Referring to the initial example with the board and nail: An answer of “something to hit the nail with” is moving in the right direction to work on the problem, but it is not quite enough. “Hammer” increases the detail to a level in which the task can get done.

The question also reinforces the idea that additional tools may be required for complex problems and that it is part of the job to identify and use it. Then, appropriately equipped, the student can go back to the problem as it was stated.

Finally, reinforce the use of tools/resources and emphasize that is the general method to keep in mind for future problems.

 A related article is Teaching Problem Solving to Students–The Cycle of Confusion/Resourcefulness/Confidence.

Teaching Students Problem Solving— Goal and Strategy

October 24, 2006

At some time, often as early as middle school, the complexity of school activities ratchets up a notch. Simple reading assignments are replaced by projects requiring multiple steps such as a paper requiring research. Clubs begin taking on more involved projects. There is a transition here and just a little guidance about problem statements and strategy can go a long way toward making it successfully. A problem statement, strategy plan, and a method to stay on track can help students to manage larger problems and projects.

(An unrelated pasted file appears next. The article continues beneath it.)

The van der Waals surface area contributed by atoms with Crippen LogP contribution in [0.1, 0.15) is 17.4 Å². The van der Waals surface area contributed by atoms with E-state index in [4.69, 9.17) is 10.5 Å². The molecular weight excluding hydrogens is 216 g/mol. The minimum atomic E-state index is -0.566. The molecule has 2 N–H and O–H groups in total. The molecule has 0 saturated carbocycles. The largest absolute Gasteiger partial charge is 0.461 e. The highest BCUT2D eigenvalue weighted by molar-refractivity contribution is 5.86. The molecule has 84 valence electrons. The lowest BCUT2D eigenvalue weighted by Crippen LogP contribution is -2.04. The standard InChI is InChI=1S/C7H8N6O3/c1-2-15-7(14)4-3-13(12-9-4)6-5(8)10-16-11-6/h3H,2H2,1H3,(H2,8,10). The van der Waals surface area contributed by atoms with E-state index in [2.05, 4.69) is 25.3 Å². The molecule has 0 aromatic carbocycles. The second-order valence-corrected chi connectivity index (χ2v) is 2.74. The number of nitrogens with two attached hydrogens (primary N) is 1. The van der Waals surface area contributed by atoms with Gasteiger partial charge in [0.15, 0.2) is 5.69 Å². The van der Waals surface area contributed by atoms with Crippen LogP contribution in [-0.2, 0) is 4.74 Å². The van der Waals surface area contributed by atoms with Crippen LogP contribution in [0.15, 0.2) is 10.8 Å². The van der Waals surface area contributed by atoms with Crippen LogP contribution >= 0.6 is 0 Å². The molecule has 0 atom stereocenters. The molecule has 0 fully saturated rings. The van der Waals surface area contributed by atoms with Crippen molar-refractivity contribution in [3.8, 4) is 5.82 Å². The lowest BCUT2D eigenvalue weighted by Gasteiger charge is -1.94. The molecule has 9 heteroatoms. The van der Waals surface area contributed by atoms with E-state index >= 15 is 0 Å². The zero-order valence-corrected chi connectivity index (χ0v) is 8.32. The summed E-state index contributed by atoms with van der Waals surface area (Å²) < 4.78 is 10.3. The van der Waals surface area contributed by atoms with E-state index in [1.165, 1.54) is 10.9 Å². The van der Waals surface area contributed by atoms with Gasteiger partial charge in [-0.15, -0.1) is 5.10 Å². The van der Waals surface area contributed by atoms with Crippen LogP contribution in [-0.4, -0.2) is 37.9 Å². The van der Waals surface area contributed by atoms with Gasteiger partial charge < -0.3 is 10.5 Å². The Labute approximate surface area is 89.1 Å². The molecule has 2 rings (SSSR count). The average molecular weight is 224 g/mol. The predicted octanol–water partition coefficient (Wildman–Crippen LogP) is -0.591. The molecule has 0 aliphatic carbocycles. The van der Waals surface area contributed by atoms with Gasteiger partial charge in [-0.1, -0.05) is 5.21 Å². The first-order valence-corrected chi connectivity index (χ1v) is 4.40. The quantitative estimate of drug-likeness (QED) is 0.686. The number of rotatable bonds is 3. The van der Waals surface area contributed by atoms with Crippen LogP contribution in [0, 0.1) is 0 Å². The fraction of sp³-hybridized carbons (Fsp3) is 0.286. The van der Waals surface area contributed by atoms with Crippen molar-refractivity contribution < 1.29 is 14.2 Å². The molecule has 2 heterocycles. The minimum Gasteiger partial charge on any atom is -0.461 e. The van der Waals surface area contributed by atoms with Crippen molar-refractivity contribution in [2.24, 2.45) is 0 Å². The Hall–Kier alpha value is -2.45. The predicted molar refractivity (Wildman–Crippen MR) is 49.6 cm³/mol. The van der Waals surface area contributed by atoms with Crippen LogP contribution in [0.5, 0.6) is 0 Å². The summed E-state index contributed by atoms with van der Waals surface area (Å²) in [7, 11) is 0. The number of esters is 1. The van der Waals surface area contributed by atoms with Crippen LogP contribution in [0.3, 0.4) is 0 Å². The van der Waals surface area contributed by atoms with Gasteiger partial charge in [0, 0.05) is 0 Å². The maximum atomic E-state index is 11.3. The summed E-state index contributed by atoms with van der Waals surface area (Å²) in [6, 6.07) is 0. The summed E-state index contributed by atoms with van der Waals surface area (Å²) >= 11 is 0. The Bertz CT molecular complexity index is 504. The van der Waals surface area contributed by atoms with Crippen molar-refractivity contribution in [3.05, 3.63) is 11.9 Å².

State the Problem/Goal

Often, the goal is clear to everyone and stating it seems to be unnecessary. Sometimes though, there is a misunderstanding about the problem or goal. Any confusion on this point can lead to wasted time and work leading to an unsuccessful project. A key question to answer:

“What does a successful project look like?”

As simple as it sounds, take the time to answer this question and state the desired result clearly. The student should be able to visualize the finished product. The goal must be a quantifiable, physical fact.

The expected date of completion should also be included. If it is a group project, write it down so that everyone can agree.

Make a Strategy Plan

For a project with multiple steps, a plan that the student has made himself can help to keep the work on track. The strategy plan outlines a roadmap for the project or problem solving activity. The strategy is written down before the actual work begins. Once the plan is made, there must be an intention to follow it.


Two questions that can guide making the plan are:

“What are the steps required to complete the project?”

“Why is this action being done?”

The plan essentially allows a big project to be reduced to a sequence of smaller tasks, each of which can be done by the student. The progress of the work can also be checked against the plan.